Three Strikes and You’re Fired

When the punishment for factual inaccuracy doesn't fit the crime

Matt McCann wasn’t supposed to spend his summer working for St. Thomas University in Fredericton, New Brunswick.

For the second year in a row, McCann, a journalism student at St. Thomas, had landed a summer internship at the Telegraph-Journal. But that ended abruptly in May when he was fired a day after the paper published a story of his on the front page.

McCann’s article reported that roughly 100 faculty and staff from the University of New Brunswick had signed a letter protesting the school’s decision to award Premier Shawn Graham an honorary degree. After it was published, representatives from the university called the paper’s publisher and editor to talk about the article.

“We were really looking to elaborate our position,” UNB communications manager Dan Tanaka told the Toronto Star. “We felt we were given a minor mention at the bottom of the story.”

Apart from that gripe, the story contained three factual errors. McCann misspelled a person’s last name (“Stropel” instead of “Strople”) and title (“university secretary for UNB Fredericton” instead of “university secretary for UNB”). He also reported that the premier has an education degree from UNB—when, in fact, he has a physical education degree.

The errors were easily preventable and should not have appeared in the story. As far as them being a firing offense, however, I’ve never heard of anyone being let go for mistakes of this nature. Far more experienced journalists have repeatedly made worse mistakes and kept their jobs. Certainly that’s nothing to be proud of, but the Telegraph-Journal held McCann to a standard that other staffers can’t possibly meet.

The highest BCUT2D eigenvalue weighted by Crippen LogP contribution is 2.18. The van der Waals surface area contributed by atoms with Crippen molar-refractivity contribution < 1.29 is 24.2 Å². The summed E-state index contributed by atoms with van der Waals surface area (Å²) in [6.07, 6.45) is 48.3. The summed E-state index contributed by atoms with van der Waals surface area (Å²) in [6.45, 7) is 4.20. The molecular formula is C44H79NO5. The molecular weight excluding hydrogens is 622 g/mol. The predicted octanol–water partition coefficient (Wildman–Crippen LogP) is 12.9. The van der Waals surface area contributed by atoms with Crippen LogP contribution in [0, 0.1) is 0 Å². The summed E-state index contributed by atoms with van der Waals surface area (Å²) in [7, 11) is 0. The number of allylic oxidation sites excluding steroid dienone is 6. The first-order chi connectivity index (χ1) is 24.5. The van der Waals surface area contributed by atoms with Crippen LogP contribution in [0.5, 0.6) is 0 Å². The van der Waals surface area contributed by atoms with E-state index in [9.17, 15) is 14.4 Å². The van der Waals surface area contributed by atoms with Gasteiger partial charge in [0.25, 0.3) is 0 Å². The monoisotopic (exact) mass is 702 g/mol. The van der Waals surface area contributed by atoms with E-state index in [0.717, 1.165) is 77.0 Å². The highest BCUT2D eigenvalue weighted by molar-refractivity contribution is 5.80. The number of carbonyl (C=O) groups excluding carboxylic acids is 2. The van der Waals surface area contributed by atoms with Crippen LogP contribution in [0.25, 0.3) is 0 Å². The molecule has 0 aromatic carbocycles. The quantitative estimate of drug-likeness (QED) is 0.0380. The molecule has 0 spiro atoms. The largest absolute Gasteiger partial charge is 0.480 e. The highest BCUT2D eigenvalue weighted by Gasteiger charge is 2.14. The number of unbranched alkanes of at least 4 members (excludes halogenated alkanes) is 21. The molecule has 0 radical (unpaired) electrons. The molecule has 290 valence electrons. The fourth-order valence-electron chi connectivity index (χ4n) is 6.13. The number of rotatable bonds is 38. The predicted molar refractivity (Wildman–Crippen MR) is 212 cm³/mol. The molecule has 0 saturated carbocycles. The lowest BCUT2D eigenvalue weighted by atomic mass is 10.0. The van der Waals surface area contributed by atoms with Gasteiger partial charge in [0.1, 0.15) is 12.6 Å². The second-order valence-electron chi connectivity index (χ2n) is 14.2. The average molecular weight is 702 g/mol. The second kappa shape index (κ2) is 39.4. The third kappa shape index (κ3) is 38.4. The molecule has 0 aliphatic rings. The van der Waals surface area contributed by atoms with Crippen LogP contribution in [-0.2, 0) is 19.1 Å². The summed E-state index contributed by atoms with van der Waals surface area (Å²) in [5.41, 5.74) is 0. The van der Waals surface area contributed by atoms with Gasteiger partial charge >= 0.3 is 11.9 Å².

So, yes, the errors guy is sticking up for someone who admittedly made three sloppy mistakes. Almost no one should be fired for making three factual errors. We all make them. What matters is that you learn from them, correct them, and work to prevent them in the future. Firing someone doesn’t teach him how to be more accurate. It could also create a culture of fear in the newsroom.

Philip Lee, a professor in the journalism department at St. Thomas, defended his student in part by admitting that “…if I had been held to the same standard, I never would have had a career in journalism.”

I think that’s true for a large number of working journalists. In fact, a very high-profile journalist recently admitted to a far greater transgression.

This week it was revealed that the new book from Chris Anderson, editor of Wired magazine and author of the bestselling book The Long Tail, includes unattributed passages taken from Wikipedia.

After the theft was revealed by the Virginia Quarterly Review, Anderson quickly responded and admitted his mistakes. He attributed his failure of attribution to a mix of carelessness and a debate with his publisher about the proper way to cite material from Wikipedia.

Some people have raked Anderson over the coals. But he’s also received the full backing of his publisher. Other people, including the person who discovered the theft in the first place, are giving him the benefit of the doubt.

There’s no proof to suggest Anderson consciously tried to rip off the Wikipedia entries. But he did put them in his book without proper attribution. That’s a big mistake. There’s also no evidence that McCann was consciously trying to make the university look bad in his story. Whether he did or not is highly debatable, though the errors aren’t.

Both journalists were sloppy. But they have received very different treatment at this point.

Different media organizations often have very different ways of dealing with errors or incidents of plagiarism. Likewise, there will often be different rules for different people within an organization itself. A contract worker or intern such as McCann will typically be dismissed much faster than a union member or long-time employee. The longer you’re there, the more of a track record you have. You get the benefit of the doubt. That’s fair and understandable on one level, but at the same time, standards should be applied equally.